Who would believe that renewables and energy efficiency will offer adequate means of achieving CO2 restraints, when even most European and other industrialised countries are expanding their use of fossil fuelled energy? Is it not soon time for the think-tank thinkers to throw a glance at the real world?
What Can the Nuclear Industry Do?
It seems to me that those who share a rationalistic attitude to nuclear energy and technology can do several things in the current situation to accelerate a broader understanding and acceptance of nuclear power. A first line of action is to actively, publicly and impartially present the merits and problems of an expanded nuclear power use as compared to alternative energy options advocated, both fossil and renewable sources. This comparison must deal with the cost, risk to life, health and environment, and the energy independence and security aspects which are connected with the different options. A second line of action must be to work for a continuous increase in the level of safety - from the mining of uranium, through reactor operation to waste disposal. A third line consists of efforts to ensure a continuous decrease in the number of nuclear weapons.
In my view, the factual current overall situation of nuclear power is satisfactory in all the areas I have mentioned. But it is not so satisfactory that it cannot be improved, and be perceived to be improved. Let me be specific.
Fear of nuclear accidents that release radioactivity is probably at the heart of many people's concerns about nuclear power. Although we must explain to the public that the risks in using nuclear power are low and must be compared with the risks of using alternative ways of generating electricity, we can, should and do set the nuclear safety goals higher than any other energy generating technology does.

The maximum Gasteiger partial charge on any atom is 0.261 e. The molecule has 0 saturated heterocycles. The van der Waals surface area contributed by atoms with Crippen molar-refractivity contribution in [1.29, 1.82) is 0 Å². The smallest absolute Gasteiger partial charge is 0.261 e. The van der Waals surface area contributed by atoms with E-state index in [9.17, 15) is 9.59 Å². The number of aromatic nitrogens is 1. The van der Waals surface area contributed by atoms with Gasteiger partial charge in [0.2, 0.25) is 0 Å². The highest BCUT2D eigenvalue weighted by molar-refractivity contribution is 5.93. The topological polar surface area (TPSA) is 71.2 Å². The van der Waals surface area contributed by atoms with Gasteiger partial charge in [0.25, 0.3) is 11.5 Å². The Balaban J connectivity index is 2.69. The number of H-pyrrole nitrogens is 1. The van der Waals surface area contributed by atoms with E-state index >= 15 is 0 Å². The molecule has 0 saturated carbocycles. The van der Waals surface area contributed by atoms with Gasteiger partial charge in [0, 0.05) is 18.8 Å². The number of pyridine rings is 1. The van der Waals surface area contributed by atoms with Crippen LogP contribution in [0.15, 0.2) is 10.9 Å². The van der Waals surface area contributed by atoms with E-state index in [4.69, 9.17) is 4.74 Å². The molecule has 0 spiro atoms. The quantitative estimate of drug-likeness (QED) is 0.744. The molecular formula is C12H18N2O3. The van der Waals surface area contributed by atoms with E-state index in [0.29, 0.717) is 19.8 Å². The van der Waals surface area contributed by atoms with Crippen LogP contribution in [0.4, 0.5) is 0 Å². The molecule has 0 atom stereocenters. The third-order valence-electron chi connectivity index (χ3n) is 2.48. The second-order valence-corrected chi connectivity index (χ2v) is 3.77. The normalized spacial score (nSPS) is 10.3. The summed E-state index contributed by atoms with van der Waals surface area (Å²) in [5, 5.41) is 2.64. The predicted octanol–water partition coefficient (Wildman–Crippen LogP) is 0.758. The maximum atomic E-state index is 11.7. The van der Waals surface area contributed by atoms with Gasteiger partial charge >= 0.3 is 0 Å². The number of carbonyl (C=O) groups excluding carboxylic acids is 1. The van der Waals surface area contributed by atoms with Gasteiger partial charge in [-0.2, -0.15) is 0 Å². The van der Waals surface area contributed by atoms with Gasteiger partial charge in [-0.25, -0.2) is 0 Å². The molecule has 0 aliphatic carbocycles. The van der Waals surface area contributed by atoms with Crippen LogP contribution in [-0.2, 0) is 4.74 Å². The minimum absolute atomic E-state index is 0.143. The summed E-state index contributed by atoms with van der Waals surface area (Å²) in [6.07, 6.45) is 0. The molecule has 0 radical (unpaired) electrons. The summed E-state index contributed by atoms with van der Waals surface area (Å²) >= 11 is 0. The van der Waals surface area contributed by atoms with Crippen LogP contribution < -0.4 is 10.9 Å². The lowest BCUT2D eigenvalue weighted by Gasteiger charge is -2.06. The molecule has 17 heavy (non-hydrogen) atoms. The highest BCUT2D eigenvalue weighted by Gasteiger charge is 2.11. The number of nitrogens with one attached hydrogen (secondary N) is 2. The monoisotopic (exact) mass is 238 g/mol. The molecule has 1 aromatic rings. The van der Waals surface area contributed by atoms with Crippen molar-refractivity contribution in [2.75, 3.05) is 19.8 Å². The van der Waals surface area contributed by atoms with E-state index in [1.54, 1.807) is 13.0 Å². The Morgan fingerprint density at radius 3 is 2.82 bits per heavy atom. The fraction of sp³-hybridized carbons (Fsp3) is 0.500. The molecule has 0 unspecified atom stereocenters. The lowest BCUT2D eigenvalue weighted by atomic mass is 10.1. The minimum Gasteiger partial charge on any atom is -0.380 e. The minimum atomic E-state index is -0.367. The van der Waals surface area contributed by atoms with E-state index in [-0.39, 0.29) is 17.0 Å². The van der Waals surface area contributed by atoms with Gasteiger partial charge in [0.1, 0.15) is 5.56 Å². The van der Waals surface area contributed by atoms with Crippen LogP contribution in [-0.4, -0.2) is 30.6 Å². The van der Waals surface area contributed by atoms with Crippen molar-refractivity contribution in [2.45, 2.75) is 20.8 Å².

We know that even if Chernobyl is taken into account, the number of fatalities associated with electricity generation is much lower in the nuclear fuel cycle than in fossil fuel cycles. And we know that the largest potential accidents in terms of casualties in the energy field are connected with the collapse of hydro dams. These things have to be explained, as it has to be explained that - contrary to what the media may be inclined to say - most accidents in the nuclear field are not very damaging. To help clarify the precise magnitude of nuclear power accidents which otherwise always tend to be written up the IAEA has introduced the International Nuclear Event Scale (INES) which grades accidents from 1 to 7.
Although I submit that a persistent public information effort is essential, I also recognise that probably only a prolonged relatively problem-free operation of nuclear power plants will dispel misgivings about the use of nuclear power. Efforts all over the world and at many levels are needed to maintain such a good record. We must learn from years of operation and improve equipment, technologies and procedures of operation. Operators and their organisation, the World Association of Nuclear Operators (WANO), as well as national regulators, the IAEA and the nuclear industry, are in fact actively engaged in this process. I submit the nuclear and aviation communities are far ahead of other major industries in global efforts to maintain and further improve safety.